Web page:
Families have a unique tax and financial planning opportunity because some government benefits don’t get clawed back until family income is well into the $100,000+ range. This means there are certain tax strategies that are unique to families, even those with above average incomes.

All families with children under the age of 17 are eligible for the Canada Child Benefit (CCB). The Canada Child Benefit is one of the most generous benefits in Canada, it’s even available to high-income earners, but it also has one of the highest claw back rates too. But, with careful planning it’s possible to avoid some of these claw backs, increase your annual benefit, and as a result increase your annual savings as well.

Claw back rates on the Canada Child Benefit range from 3.2% to 23% for each extra dollar you earn. The exact claw back depends on the number of children and your household net income.

The claw back means that if you earn an extra $1,000 this year, your benefit could be reduced by $32.00 to $230.00 next year!

This is even higher for low-income families who also receive other government benefits, like the GST/HST credit or Trillium benefits in Ontario, which all have claw back rates as well.

The opportunity for families is that RRSP contributions will DECREASE their taxable net income and will INCREASE their benefits. That means that a $1,000 RRSP contribution this year will INCREASE your Canada Child Benefit by $32.00 to $230.00 next year!

This means that families in particular can strategically save using an RRSP instead of a TFSA and boost their government benefits. This is counter to most financial advice that suggests low-income Canadians should prioritize their TFSA first. While this advice might be true for many low-income Canadians, it’s not necessarily true for families.

We’re going to take a look at four examples to show you just how impactful this type of financial planning can be.

Note: These are examples only, specific to Ontario, and should not be used for financial planning purposes. Income tax and benefit rates are very dependent on family income, income split, ages of children, province of residence etc. To understand the impact for your family we recommend building a custom financial plan with an advice-only financial planner.

read more
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Owen Winkelmolen

Fee-for-service financial planner and founder of PlanEasy.ca

“Welcome to the PlanEasy blog! We make personal finance easy.

Thanks for visiting.”

– Owen

New blog posts weekly!

Tax planning, benefit optimization, budgeting, family planning, retirement planning and more...

Retirement Income: Start Drawdown With RRSP, Non-Registered or TFSA First?

Retirement Income: Start Drawdown With RRSP, Non-Registered or TFSA First?

When it comes to generating an income in retirement things can get very confusing, very fast. During your working years you probably have one, maybe two, sources of income, typically a paycheck that arrives every 2-weeks, in retirement however you will likely have 5-10 different income sources coming every month.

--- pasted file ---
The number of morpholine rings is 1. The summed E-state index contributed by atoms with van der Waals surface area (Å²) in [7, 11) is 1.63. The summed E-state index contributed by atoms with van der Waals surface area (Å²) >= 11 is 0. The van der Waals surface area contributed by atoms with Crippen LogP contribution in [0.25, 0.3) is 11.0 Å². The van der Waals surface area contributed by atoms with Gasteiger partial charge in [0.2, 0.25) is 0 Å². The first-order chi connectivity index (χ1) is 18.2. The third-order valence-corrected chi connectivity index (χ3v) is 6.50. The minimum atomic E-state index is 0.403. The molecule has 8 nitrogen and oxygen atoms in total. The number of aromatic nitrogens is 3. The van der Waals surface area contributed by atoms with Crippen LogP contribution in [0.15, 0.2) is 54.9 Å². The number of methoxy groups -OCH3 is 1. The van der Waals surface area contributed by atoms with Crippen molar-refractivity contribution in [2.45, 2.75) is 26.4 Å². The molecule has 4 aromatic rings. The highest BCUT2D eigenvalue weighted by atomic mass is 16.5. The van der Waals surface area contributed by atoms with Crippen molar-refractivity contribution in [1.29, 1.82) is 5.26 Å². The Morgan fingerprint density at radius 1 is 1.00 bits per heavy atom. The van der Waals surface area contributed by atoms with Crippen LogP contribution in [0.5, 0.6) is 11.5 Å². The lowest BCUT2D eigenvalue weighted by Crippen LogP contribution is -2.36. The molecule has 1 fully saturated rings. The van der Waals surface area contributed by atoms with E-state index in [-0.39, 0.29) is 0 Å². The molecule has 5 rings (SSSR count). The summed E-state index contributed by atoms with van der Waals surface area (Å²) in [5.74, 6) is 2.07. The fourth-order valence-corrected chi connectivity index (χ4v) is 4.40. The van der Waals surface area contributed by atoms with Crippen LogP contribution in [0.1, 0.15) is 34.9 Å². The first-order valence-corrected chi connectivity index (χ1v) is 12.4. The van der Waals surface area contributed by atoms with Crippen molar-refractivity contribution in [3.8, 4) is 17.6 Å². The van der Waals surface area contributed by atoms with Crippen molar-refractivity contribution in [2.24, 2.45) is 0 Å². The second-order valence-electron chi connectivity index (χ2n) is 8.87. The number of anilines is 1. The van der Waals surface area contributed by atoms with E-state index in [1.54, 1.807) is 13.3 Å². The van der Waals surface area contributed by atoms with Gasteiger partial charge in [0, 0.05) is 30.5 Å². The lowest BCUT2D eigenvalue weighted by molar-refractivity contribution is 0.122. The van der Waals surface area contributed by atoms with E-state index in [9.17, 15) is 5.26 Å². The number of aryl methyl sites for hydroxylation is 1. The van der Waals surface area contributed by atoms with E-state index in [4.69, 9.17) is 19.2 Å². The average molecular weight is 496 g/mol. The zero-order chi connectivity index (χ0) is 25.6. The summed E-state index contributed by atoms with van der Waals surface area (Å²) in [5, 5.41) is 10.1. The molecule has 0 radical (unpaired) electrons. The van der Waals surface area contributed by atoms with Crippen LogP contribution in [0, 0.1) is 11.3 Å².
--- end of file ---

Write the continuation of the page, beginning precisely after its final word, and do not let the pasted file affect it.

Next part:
A typical retiree will have both CPP and OAS payments in retirement (unless you’re extremely high-income and your OAS is entirely clawed back), plus a typical retiree will also have some investments in an RRSP, TFSA and non-registered account to draw from. Add to that pension payments from a defined benefit pension or maybe a defined contribution pension that was converted into a LIRA/LIF, and we’re up to 6 income sources already. Then we have to add additional payments from government benefits like the federal GST/HST credit, Guaranteed Income Supplement (GIS), and provincial benefit programs like the Trillium benefit in Ontario. Some of these arrive monthly, some quarterly, some just once per year.

And if that wasn’t confusing enough, each income source has its own tax and benefit claw back rules too.

For example, RRSP, CPP, OAS and pension income are all taxed at 100% of your marginal tax rate, but capital gains are taxed at 50% your marginal tax rate, and at some income levels dividend income has a negative tax rate!

Then you have TFSA withdrawals which have no tax at all, and most government benefits are tax-free as well!

All those different income sources naturally create a lot of different strategies to on how to drawdown your retirement assets in the most efficient manner…

Some people believe that drawing down their RRSPs first is the best strategy. Others believe drawing down non-registered assets first makes more sense. There might even be a few people out there who think that drawing down their TFSA first is best.

But the best way to create retirement income and drawdown your retirement assets is actually to mix them all together. Like an expert baker, the key is to mix retirement income sources in just the right proportions to get the best result. The tricky thing is that the exact proportions will depend on your specific situation, how much you have in each account, and how much retirement income you’re trying to create each year.

How much is planning your retirement income worth? How about $100,000 or more in reduced income tax! Even low- and mid-income seniors can benefit from strategic retirement income planning to help them avoid GIS claw backs, which can easily be worth $1,000’s per year.

At the end of this post we’ll show you 7 different withdrawal scenarios’. The difference between the best and the worst is over $328,490 in today’s dollars.